Frequent Nut Consumption Can Help to Prevent Diabetes and Improve Blood Glucose Control
This year, the WHO, ( World Health Organization) is focusing on diabetes in order to increase awareness about its rise and staggering burden and consequences, in particular in low-and middle-income countries. The International Nut & Dried Fruit Council (INC) wants to raise awareness about the importance of nuts in the treatment and prevention of this disease.
Cyril Kendall, PhD at the department of Nutritional Sciences at the University of Toronto, explains that this increase of prevalence is linked to our changing lifestyle. “We are becoming less active and our diet is becoming overly processed. This unhealthy diet not only increases blood glucose levels but it also leads to an increase in body weight which further increases the risk of developing diabetes”. Kendall, who has been studying the relation of nut consumption and diabetes, says that “based on the current scientific evidence, nuts may play an important role in improving the risk factors for this disease. Population studies have shown that frequent nut consumption is inversely associated to diabetes development and clinical studies indicate that nuts can help to improve blood glucose control in diabetes”.
In fact, nut consumption has been associated with beneficial effects on glucose and insulin levels, according to the latest studies about the relationship between nut intake and type 2 diabetes (T2D). The PREDIMED study concluded that the results of two Mediterranean Diet groups which added extra virgin olive oil and nuts reduced the risk to suffer diabetes by 52%. In addition, researchers at the Human Nutrition Unit, from Rovira i Virgili University, have proven that the intake of two ounces (57 g) of pistachios per day has a significant effect: it decreases fasting glucose, and favors insulin and the homeostasis model assessment of insulin resistance. Also, researchers at the Shih-Chien University and the Chang Gung University of Science and Tech (Taiwan), have shown that 60 g/day almond consumption improved glycemic control in patients with T2D.
Currently, about 400 million people (more than 5% of the world’s population) have T2D. It is estimated that by 2035 there will be almost 600 million people living with T2D and almost 900 million people with pre-diabetes, a silent state associated with a high risk of several deadly conditions including T2D, heart disease, hypertension, strokes and early death.
Health and Wellness Associates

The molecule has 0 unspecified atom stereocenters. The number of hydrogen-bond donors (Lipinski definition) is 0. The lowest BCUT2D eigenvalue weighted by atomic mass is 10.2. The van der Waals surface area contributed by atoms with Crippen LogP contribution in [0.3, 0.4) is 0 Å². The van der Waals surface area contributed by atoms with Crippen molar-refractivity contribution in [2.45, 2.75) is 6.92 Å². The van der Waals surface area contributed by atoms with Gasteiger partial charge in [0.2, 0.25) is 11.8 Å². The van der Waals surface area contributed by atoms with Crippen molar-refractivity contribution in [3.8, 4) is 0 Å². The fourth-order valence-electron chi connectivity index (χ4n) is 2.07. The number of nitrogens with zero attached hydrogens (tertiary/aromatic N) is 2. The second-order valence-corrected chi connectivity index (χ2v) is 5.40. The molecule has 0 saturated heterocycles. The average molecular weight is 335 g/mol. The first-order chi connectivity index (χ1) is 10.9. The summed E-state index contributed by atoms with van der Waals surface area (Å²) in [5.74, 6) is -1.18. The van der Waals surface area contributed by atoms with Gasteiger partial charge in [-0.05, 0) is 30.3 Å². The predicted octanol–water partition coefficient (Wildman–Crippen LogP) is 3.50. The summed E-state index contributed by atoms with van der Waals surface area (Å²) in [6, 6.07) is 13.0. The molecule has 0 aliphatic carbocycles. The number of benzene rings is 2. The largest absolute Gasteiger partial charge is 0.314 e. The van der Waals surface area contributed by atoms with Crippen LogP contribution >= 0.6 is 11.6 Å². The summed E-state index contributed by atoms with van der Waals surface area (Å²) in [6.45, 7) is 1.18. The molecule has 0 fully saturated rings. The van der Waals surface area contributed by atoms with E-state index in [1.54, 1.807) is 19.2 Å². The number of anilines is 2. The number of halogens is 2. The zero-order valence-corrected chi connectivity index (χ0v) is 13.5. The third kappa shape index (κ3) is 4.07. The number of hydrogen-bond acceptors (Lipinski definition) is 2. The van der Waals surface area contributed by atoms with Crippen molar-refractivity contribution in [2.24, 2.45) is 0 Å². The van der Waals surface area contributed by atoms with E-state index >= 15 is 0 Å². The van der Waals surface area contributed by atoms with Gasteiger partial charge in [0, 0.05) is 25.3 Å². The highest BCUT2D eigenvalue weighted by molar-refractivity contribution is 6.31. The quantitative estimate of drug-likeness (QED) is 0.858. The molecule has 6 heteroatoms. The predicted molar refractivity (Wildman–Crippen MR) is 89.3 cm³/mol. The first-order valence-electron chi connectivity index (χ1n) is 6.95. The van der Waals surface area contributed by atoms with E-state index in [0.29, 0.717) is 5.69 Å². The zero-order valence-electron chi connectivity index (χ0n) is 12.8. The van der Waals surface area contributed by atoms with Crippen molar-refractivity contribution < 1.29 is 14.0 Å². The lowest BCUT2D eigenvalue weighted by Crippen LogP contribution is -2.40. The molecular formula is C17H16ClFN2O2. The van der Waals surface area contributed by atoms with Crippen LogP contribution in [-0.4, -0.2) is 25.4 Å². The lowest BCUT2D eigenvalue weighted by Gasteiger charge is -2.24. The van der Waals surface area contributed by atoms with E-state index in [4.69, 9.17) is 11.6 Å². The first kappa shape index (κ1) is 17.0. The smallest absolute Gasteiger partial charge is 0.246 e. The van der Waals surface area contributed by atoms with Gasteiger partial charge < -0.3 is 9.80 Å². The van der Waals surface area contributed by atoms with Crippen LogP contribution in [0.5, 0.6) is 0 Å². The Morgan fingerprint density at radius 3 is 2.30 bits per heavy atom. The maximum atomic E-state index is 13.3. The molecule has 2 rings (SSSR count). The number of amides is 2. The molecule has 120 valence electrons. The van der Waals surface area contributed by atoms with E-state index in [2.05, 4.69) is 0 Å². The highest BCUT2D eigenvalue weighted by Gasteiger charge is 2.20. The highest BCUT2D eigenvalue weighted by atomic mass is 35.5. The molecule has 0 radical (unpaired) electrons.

Dr Anne Sullivan
Diet Drinks Don’t Promote Weight Loss: Study
You might remember that we have presented this problem before, but it is good enough to bring out the subject again.
Although diet and sugar-free drinks are often promoted as healthier choices, a new study found they are no more helpful for losing weight or preventing weight gain than their full-sugar versions.
Diet drinks contain no sugar and are sweetened with artificial sweeteners instead, and they are often believed by consumers to be healthier. But, say researchers from Imperial College London and two Brazilian universities, there is no solid evidence to support claims they are healthier or that they help prevent obesity and obesity related diseases such as Type 2 diabetes.
“A common perception, which may be influenced by industry marketing, is that because ‘diet’ drinks have no sugar, they must be healthier and aid weight loss when used as a substitute for full sugar versions,” said Christopher Millet from Imperial’s School of Public Health. “However, we found no solid evidence to support this.”
Despite having no or very little energy content, there is a concern that artificially sweetened beverages (ASB) might trigger eating by stimulating sweet taste receptors. When coupled with the consumers’ awareness of the low-calorie content of diet drinks, people may eat more overall, which contributes to obesity, type 2 diabetes and other obesity-related health problems.
The study authors added: “Far from helping to solve the global obesity crisis, ASBs may be contributing to the problem and should not be promoted as part of a healthy diet.”
An earlier study from the University of Texas found that 59 percent of Americans drink diet sodas regularly hoping to lose weight.
Earlier studies have also found that diet sodas don’t help with weight loss. In fact, a study at the University of Texas Health Science Center at San Antonio found those who drank diet sodas were more likely to become overweight than those who drank regular sugary sodas.
Scientists found that for each can of diet soda consumed each day, the risk of obesity increased by 41 percent. After 10 years, those who drank two or more diet sodas a day increased their risk of obesity by 500 percent.
In addition, a study published in the journal Nature found that diet sodas change the microbes living in the gut in a way that increases the risk of diabetes.
Researchers at Israel’s Weizmann Institute of Science found that people who regularly used artificial sweeteners, including aspartame and saccharin, had elevated levels of HbA1C, a measure of blood sugar.
Another study, this one from the University of Minnesota, found that a single diet soda daily raised the risk of metabolic syndrome and diabetes by 36 percent.
Health and Wellness Associates